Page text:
- Drain water and repack freezer with 5 parts of ice and 1 part of salt. Do this until entire canister and lid are covered with the ice and salt mixture.
- Cover with a burlap bag or some suitable materials for insulation. Let stand until frozen hard. Oftentimes 30 minutes are enough, but you can easily check by removing the canister lid and testing the hardness of the ice cream with a spoon.
If you choose instead to pack it away properly, you can store it safely for about a month. If you try to store it without packing, you’ll lose much of the delicious taste of your original recipe and the luscious texture that you worked so hard to get.
Cleaning Up for Your Next Ice Cream Making Session
Salt is corrosive, so you need to remove all traces of it from your maker before putting it away.
Drain the bucket of the brine. If you do this outside, keep away from anything you want to keep growing, like grass, flowers, and other plants. Diluting the solution is probably a good idea at this point.
Dry the bucket and double check that no salt got stuck in it anywhere.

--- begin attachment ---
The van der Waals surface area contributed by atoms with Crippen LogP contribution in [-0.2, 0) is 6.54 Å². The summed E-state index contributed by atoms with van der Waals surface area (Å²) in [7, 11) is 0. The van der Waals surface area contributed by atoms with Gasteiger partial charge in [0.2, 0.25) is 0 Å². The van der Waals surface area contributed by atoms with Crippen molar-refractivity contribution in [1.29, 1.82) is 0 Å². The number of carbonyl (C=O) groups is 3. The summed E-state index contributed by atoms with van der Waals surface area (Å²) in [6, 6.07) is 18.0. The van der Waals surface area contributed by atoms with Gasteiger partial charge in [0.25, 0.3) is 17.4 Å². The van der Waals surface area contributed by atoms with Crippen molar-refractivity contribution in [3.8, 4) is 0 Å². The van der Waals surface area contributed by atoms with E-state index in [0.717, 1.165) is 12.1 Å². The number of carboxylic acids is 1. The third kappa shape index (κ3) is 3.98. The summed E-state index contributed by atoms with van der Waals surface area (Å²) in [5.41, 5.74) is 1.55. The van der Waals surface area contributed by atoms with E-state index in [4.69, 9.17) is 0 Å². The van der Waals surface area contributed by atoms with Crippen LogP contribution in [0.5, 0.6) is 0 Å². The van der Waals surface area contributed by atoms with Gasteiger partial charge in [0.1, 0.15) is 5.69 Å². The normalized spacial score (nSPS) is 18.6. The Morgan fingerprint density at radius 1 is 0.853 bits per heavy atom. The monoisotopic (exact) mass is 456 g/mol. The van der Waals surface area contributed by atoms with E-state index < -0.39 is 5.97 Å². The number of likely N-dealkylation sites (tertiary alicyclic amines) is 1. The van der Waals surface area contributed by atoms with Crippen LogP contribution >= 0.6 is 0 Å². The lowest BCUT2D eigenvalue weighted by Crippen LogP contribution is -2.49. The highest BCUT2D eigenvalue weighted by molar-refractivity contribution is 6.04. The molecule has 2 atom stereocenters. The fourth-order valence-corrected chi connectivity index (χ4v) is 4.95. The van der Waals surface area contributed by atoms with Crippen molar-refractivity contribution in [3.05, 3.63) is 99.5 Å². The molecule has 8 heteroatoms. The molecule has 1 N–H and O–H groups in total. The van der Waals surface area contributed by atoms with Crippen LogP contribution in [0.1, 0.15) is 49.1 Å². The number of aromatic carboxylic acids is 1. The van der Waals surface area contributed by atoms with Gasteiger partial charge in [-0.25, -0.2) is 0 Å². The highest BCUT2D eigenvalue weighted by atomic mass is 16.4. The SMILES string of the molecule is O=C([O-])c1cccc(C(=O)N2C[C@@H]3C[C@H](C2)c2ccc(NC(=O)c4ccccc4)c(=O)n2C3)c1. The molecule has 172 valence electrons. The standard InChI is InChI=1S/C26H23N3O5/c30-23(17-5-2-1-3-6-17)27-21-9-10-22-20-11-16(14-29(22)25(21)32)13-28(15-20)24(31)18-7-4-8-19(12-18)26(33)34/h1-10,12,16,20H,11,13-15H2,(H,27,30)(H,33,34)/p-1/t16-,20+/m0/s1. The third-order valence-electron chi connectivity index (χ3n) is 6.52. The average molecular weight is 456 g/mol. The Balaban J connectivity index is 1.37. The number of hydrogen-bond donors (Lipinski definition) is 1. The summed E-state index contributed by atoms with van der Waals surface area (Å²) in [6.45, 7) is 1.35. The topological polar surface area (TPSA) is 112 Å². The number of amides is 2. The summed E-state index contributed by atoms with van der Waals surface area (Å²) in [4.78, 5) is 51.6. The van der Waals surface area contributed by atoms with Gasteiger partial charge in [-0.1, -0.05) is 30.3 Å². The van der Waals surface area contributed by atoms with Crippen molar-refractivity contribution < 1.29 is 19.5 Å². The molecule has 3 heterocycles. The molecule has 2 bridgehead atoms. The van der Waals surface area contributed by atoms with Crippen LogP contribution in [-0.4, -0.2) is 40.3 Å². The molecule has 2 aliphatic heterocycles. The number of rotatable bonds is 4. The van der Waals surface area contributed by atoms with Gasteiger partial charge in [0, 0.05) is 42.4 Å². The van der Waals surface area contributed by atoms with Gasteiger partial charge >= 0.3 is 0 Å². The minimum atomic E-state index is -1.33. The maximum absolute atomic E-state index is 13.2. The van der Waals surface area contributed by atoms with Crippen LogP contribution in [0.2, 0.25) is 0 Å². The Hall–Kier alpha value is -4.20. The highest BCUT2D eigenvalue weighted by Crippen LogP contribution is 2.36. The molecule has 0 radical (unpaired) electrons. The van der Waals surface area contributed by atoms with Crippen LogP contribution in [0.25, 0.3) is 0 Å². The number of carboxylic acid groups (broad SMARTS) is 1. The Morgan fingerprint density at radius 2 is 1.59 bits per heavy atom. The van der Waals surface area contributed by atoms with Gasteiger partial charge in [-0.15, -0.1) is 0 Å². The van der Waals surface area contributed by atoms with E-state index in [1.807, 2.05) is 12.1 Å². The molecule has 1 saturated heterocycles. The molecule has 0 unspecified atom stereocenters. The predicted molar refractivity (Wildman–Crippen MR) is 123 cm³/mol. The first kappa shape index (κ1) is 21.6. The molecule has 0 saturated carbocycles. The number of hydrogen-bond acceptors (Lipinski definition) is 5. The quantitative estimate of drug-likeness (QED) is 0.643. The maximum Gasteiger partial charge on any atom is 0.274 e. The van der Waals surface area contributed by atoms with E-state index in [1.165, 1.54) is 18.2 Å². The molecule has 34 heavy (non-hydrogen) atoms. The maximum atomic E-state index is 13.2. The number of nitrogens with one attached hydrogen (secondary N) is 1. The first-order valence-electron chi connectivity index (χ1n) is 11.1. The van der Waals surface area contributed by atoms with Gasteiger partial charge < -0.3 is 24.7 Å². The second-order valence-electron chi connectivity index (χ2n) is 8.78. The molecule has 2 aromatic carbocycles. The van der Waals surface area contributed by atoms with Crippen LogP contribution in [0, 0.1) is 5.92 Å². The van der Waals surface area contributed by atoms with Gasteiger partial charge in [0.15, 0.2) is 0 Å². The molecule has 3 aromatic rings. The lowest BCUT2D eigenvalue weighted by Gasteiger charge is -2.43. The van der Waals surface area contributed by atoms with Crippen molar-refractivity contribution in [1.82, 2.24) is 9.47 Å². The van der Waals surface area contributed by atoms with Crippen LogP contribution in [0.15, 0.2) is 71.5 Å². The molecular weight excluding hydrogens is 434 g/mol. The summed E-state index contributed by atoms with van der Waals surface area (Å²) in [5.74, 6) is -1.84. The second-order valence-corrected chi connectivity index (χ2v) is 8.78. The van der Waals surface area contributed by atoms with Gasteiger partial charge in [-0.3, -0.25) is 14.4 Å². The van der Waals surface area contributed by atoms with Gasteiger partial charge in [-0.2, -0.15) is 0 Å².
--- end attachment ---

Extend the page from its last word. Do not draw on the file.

Hand wash and dry the canister with soapy water. Do not put anything in your dishwasher.
Wipe the motor housing with a damp cloth, making sure the motor itself, the cord, and the plug don’t get wet.
When it’s all clean, store the entire assembly in a cool, dry location. This will increase the life of your ice cream maker.
Conclusions about the White Mountain PMWMIME412
The methods used to make ice cream in this White Mountain machine are based on decades-old procedures that are tried and true. This is largely what makes this model so popular.
The 10% of purchasers who are unhappy with the product probably didn’t follow one or more of the items we went through above.
If you are willing to do it right, you’ll have excellent ice cream to eat and share with your family and friends for years to come.